Which city blows up biggest storm?
The debate about which of these three South African seaside cities is windier, goes on ad infinitum.
I don’t know which of the three is the current “favourite” for the title – probably still PE – but 20 or so years back it was a close call.
However, after several visits to the Mother City back in the summer of 2007, I was quite happy to put my money on Cape Town.
But, Port Elizabeth is not known as The Windy City for nothing. The reputation of being windiest usually ends up with PE taking the gold medal – something its citizens desperately try to avoid.
But the actual answer back then, the SA Weather Service said after consulting their recorded material, was “maybe one, the other, or none of them!”
In the last weather service investigation of the era however, it was discovered Cape Point was the windiest PLACE, and Port Elizabeth the windiest CITY.
However, a network of automatic weather stations around the country is being expanded constantly and an addition at the time was Cape St Francis, which changed the picture considerably.
Weather service liaison officer in PE, Garth Sampson, said his investigation showed that wind was cyclical, although PE at the time was in a below average period.
Using data from a five-year stretch, the conclusion was that the wind blew more in East London, but that speeds were higher in Port Elizabeth.
Wind in Cape Town blew for a shorter period, but also at stronger speeds.
Two criteria for top five windiest were considered. The first was least percentage of “calm” winds (less than one metre per second or 3.6km/h). The order was 1, EL 0.9%; 2 Coega 1%; 3 Cape St Francis 1.1%; 4 Cape Point 1.6%; 5 PE 3.2%.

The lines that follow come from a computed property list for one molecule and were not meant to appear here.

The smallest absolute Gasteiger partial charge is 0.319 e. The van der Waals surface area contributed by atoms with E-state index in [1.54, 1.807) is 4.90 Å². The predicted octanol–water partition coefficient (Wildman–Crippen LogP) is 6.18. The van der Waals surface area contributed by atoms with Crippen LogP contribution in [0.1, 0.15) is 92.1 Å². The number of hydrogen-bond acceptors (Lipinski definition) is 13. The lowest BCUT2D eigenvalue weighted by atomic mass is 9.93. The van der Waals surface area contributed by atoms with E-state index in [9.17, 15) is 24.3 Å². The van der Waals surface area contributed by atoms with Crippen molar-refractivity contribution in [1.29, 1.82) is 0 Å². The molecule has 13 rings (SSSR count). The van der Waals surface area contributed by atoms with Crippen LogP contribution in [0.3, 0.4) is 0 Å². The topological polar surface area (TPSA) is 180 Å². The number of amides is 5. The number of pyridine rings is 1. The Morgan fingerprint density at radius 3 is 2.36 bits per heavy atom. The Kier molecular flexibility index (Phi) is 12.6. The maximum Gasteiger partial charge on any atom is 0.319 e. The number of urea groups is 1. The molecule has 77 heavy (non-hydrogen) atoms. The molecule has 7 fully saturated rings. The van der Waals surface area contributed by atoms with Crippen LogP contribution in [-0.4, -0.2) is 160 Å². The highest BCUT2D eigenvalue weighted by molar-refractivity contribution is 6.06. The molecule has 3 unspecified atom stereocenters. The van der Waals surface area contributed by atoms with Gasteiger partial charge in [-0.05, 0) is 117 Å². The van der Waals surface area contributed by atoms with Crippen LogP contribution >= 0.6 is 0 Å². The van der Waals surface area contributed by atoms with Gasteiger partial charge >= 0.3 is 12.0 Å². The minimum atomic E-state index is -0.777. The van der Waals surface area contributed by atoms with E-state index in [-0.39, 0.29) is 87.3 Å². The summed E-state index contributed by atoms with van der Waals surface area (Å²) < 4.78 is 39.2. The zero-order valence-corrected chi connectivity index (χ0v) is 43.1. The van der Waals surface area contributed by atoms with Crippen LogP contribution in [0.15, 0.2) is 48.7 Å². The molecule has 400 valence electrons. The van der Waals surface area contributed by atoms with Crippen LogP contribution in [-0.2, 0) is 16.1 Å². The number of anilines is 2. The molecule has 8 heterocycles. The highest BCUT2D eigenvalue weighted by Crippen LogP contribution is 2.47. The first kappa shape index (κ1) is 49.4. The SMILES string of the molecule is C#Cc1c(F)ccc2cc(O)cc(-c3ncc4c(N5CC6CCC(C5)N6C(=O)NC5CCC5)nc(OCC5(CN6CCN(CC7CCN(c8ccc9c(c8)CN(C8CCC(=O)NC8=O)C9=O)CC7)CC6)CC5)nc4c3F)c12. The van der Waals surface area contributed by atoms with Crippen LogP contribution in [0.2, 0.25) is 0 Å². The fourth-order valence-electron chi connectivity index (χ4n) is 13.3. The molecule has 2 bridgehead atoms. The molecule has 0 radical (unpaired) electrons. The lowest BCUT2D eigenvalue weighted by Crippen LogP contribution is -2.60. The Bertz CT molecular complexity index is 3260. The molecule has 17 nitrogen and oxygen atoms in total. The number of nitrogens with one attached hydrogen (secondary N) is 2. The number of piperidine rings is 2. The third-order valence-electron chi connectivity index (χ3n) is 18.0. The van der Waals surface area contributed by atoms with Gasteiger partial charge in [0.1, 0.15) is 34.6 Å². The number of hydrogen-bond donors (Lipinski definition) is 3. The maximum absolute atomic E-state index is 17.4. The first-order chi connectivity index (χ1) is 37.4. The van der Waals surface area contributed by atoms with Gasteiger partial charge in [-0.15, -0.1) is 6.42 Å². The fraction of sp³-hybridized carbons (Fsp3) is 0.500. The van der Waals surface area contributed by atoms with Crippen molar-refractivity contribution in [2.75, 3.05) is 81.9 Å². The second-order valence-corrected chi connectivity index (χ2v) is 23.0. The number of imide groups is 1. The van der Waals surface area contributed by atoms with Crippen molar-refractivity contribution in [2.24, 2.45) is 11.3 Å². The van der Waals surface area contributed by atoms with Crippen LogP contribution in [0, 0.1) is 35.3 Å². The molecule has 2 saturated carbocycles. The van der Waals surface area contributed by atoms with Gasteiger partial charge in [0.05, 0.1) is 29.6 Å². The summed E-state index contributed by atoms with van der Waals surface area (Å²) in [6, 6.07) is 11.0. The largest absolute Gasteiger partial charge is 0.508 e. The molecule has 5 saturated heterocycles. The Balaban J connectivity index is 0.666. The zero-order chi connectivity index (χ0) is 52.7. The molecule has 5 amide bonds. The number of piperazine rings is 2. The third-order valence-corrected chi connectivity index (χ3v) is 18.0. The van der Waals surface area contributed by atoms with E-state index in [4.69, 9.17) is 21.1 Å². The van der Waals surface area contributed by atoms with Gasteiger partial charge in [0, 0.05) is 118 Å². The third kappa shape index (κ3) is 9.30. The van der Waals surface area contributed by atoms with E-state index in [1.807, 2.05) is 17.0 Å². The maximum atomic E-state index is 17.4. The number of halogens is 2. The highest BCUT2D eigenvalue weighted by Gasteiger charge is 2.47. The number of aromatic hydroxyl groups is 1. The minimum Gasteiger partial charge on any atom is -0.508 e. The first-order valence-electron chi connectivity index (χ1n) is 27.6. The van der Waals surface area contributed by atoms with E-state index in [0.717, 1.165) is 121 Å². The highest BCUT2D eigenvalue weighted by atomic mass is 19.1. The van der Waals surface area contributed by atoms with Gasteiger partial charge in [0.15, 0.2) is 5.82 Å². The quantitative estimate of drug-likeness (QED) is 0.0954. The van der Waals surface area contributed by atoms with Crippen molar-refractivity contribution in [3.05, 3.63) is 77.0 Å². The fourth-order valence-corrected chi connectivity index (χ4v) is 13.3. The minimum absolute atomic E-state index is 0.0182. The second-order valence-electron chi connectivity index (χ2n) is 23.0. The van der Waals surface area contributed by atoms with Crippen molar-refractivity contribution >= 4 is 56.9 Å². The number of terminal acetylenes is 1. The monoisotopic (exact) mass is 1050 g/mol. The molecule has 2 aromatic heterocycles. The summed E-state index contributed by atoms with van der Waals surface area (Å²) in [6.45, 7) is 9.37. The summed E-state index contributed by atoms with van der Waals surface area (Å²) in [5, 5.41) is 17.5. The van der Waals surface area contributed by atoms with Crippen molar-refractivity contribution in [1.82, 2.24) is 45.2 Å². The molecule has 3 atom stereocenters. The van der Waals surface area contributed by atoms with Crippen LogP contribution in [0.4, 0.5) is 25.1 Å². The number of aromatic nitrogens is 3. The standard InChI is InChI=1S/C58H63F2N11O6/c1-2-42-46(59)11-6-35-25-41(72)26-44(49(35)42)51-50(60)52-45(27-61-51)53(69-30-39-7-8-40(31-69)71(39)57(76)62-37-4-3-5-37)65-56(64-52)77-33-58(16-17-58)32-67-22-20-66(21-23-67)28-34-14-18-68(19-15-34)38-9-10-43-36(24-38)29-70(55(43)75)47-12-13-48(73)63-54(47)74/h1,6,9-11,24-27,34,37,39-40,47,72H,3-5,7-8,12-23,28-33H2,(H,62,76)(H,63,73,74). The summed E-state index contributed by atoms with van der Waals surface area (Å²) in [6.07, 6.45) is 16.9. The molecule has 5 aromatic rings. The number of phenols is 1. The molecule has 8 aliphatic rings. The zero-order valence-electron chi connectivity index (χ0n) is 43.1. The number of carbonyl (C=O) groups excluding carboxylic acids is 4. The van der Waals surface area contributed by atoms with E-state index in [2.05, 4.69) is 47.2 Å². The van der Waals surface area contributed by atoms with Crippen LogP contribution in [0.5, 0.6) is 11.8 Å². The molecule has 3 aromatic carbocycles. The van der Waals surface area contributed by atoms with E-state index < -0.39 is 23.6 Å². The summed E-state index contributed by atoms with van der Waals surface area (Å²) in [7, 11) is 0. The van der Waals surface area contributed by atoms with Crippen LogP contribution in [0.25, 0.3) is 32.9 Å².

The next was highest percentage of winds above 8m/sec (29km/h): 1 Cape Point 41; 2 Cape Town Harbour 28.8; 3 Cape St Francis 24.3; 4 PE 17.7; 5 Cape Town Airport 14.7.
Notice: East London does not appear! We may get more days with wind, but PE and Cape Town have the windiest days, or strong wind days. Besides, a breeze along the coast, as here in East London, keeps temperatures cooler and is always welcome.
Strong winds are unpleasant, with PE and Cape Town owning that dubious reputation. Cape Town, especially can be uncomfortably windy in summer with the Cape Doctor, the south-easter, at its fiercest.
During Chiel family visits in December and January one year, the south-easter howled day in and day out and it was still blowing strongly when I was there, staying in Camps Bay, in March. You’d have thought on that side of the mountain it would be sheltered. Not a bit of it.
The south-easter came over the top of Table Mountain and dumped itself right on Camps Bay beach, sending sand flying, bending palms and tearing foam off the sea. It was most unpleasant outdoors and tourists nestled in a corner of the hotel swimming pool trying to snatch a piece of a watery sun and shelter from the gale. That’s Cape Town.
We can live with our wind; they cannot live in theirs. For me East London is “pleasantly” windy, but is certainly not the windiest.
Now for a bit of light-hearted humour: Farmer Pete was in the fertilised egg business with several hundred young laying hens, known as pullets and 10 roosters to make the eggs fertile. Any rooster that didn’t perform went into the soup pot.
Keeping check of which did what was an awful waste of time, so he bought a set of tiny bells, each with a different tone, and every rooster got one. Pete could sit on his porch and tell from there which rooster was doing what.
His favourite was Butch, a fine specimen, but one morning he noticed Butch’s bell hadn’t rung at all, so he went out to investigate. The other roosters were chasing pullets left, right and centre, but strangely Butch was holding his bell in his beak so it couldn’t ring. He would sneak up on a hen, do his job and walk away to the next one.
So Pete entered Butch in an agricultural show and he became an overnight sensation among the judges.
He was awarded the No Bell Piece Prize and the Pullet Surprise.
Ha, ha! – firstname.lastname@example.org